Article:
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Comedian and actor Robin Williams performs at the 2008 USO World Gala, Marriott Wardham Park Hotel, Washington, D.C., Oct. 1, 2008. (DoD photo by Mass Communication Specialist 1st Class Chad J. McNeeley/Released)

Like the rest of the world I’m stunned by the loss of one of its greatest talents.

Robin Williams defined most of our childhoods along with Star Wars, G.I. Joe, and the Muppet Show.  I was born in 1973 and so the first exposure I had to Robin Williams’s comedy was in Mork and Mindy.  It was on too late for me to watch, but by week two my Mom kept saying that she’d let me stay up to watch it with my brother.  I was in kindergarten and staying up late was a big deal.  When I saw it for the first time, I was blown away.  Mork was the coolest and funniest thing I’d ever seen.  He acted like a 5 year old and got away with it.  In fact, my parents applauded him for it.  I felt as if some breach had been made in the barrier separating children from adults.  He was like a bridge between our two worlds.  As a kid, I was just glad that grown ups were beginning to see the light.  On a side note, he often made up much of his lines on the spot, and the writers learned to leave much of his dialogue blank in the script and just let him do his thing.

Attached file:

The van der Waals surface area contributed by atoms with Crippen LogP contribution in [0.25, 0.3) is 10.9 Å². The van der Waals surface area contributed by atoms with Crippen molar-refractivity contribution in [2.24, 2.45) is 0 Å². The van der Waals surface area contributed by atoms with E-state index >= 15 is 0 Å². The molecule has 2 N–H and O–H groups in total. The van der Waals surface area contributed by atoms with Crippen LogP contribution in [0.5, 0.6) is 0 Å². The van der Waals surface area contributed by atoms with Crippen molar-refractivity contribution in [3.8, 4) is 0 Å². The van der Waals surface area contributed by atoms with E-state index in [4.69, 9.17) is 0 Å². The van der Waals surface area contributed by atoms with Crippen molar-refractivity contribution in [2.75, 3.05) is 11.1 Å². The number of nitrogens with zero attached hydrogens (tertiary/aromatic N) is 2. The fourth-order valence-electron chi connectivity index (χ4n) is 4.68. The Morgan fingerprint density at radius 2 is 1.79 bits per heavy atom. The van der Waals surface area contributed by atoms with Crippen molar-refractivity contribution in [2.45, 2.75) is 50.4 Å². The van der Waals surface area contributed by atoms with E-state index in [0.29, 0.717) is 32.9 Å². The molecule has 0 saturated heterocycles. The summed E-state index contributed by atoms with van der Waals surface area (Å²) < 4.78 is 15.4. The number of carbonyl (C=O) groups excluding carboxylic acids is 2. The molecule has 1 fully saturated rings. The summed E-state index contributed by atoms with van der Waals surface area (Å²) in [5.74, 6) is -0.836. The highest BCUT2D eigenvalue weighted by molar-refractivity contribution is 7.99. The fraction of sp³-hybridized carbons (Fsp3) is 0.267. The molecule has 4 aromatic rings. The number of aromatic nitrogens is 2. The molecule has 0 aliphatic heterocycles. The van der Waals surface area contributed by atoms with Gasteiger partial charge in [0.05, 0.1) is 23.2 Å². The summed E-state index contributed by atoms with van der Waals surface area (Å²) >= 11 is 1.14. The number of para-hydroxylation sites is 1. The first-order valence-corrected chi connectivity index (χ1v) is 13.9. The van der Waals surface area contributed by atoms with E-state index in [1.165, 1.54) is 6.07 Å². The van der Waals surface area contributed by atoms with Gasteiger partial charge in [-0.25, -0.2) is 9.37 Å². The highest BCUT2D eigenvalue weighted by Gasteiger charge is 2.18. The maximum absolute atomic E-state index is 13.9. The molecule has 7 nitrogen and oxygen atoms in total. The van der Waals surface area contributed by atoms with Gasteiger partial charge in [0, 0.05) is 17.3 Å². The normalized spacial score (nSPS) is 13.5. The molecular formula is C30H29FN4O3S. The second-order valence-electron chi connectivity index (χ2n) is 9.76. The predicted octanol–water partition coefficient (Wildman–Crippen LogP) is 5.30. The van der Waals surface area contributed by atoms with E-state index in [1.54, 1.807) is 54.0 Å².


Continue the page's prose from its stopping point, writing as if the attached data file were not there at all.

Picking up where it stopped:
The first film I ever saw him in was Popeye.  He became my favorite actor immediately.  Even today, to watch him pull off that role was impressive.  Robin Williams didn’t just play Popeye, he became the incarnation of the cartoon character.

From there, I saw the World According to Garp at a friends house.  He had cable.  Needless to say, I got a pre-emptive sexual education through Garp’s adventures.  Ahem…